Notes: On my grandfather and Gayo heritage

By Teta

This month marks the anniversary of my paternal grandfather’s death. Inna lillahi wa inna ilayhi raji’un.

Awan, which is grandpa in Bahasa Gayo, was born and grew up in Gayo Lues, in a lakeside town called Takengon. I don’t know much about his childhood. Apparently, his date of birth on record now is an approximation — his real date of birth is not exactly known, probably during a monsoon season. He had a lot of siblings, and he was the first to go to university. He was a bookworm, and he would continue to be an avid reader throughout his life. One wall of my grandparents’ house in Jakarta is filled with books.

Some time after he married anan — grandma in Bahasa Gayo — they fled Aceh together and settled on the island of Java. My father was then born in Jogja to two Gayo parents removed from their hometowns in the Gayo highlands.

Awan was a neat, disciplined man. I remember him wearing a peci, even outside of prayer. There was never a hair out of place. But, he was soft-spoken and willing to concede if need be, a contrast to the unwavering anan. He was a devout Muslim; he made it a point to have everyone pray together, knocking on bedroom doors for fajr, zuhur, asr, maghrib, and isha. He rarely laughed, but when he did, it was wheezy yet infectious, and it made you want to keep making him laugh.

It took years before I was comfortable speaking with awan on the phone. I felt guilty about my terrible Indonesian, and awan was only OK at understanding English. The 12-hour time difference between upstate New York and Jakarta didn’t help. But, he had named me, so I’d always felt close to him.

The last time I saw awan in person was 2012. I can’t go back to Indonesia often because of constant lack of money, so when I went back after my high school graduation, several years had already passed since my last return. I didn’t have a stand-out, poetic, beautiful last moment with him. The last memory I have of us together is just a vague recollection of having breakfast in the dining area while anan hovered around us. I had asked awan something — maybe about politics or Indonesian history — and we just talked until I had to go somewhere or awan got tired and had to lie down again. A mundane last moment.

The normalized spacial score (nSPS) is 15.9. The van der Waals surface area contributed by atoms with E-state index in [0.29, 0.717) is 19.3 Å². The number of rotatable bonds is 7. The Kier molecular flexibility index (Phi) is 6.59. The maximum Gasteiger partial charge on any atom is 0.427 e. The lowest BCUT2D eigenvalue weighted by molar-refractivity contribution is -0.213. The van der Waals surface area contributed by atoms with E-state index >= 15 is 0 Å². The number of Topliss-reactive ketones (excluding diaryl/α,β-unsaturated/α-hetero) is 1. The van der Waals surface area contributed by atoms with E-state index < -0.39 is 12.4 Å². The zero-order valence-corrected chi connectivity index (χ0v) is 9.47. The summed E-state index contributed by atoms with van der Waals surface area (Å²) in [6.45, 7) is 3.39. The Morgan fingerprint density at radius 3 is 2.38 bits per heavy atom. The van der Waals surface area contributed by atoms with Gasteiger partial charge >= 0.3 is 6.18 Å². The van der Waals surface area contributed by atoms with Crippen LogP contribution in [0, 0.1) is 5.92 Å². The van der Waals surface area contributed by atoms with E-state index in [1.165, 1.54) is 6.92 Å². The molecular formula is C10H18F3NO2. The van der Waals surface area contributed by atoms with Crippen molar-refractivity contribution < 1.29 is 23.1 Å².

When I had booked my return to Indonesia in 2016, I was supposed to see awan again. But, about a month before my return, he passed away.

Following awan’s death, anan thought it was a good idea to take me and my parents to Gayo Lues. I hadn’t been since I was very young, so I wasn’t sure what to expect, but I was really excited. That also meant we were going to travel around Aceh.

Anan took us around North Sumatra and Aceh, from Medan, to Blangkejeren, to Takengon, to Banda Aceh, to Sabang, and other much smaller towns, to meet with people who she said were my relatives. I had always known, abstractly, that I had a lot of family still in Aceh, but to see them in person was overwhelming. My family tree suddenly had all these branches and roots that felt more alive.

When we finally reached Gayo Lues, I was anxious. (Not only is my Bahasa Indonesia terrible, but I can’t speak Bahasa Gayo at all and only know tidbits about the culture. Somehow, though, I still feel very strongly connected with my Gayo heritage.) My anxiety lessened after some late-night jaunts for mie Aceh and generous fruit sharing (just shaking it straight from the tree!).

When I stayed in awan’s hometown of Takengon, I finally saw Danau Laut Tawar, the great lake that looks like an endless sea. He has a picture of it hanging on a wall back in Jakarta. I tried to picture awan looking out onto the sprawling, glittering lake, wondering if he had also fallen in love with the subtle motion, the chilly air, the patchwork of blues and greens, and the peaks that kissed the sky. And though I didn’t get to see him before he died, being where his spirit was given a human home was something I really needed.

Someday, I’ll be able to fully articulate how I felt during this journey, but for now, I can only offer pretty, disconnected images of my grandparents’ home region and my birth city of Jakarta.

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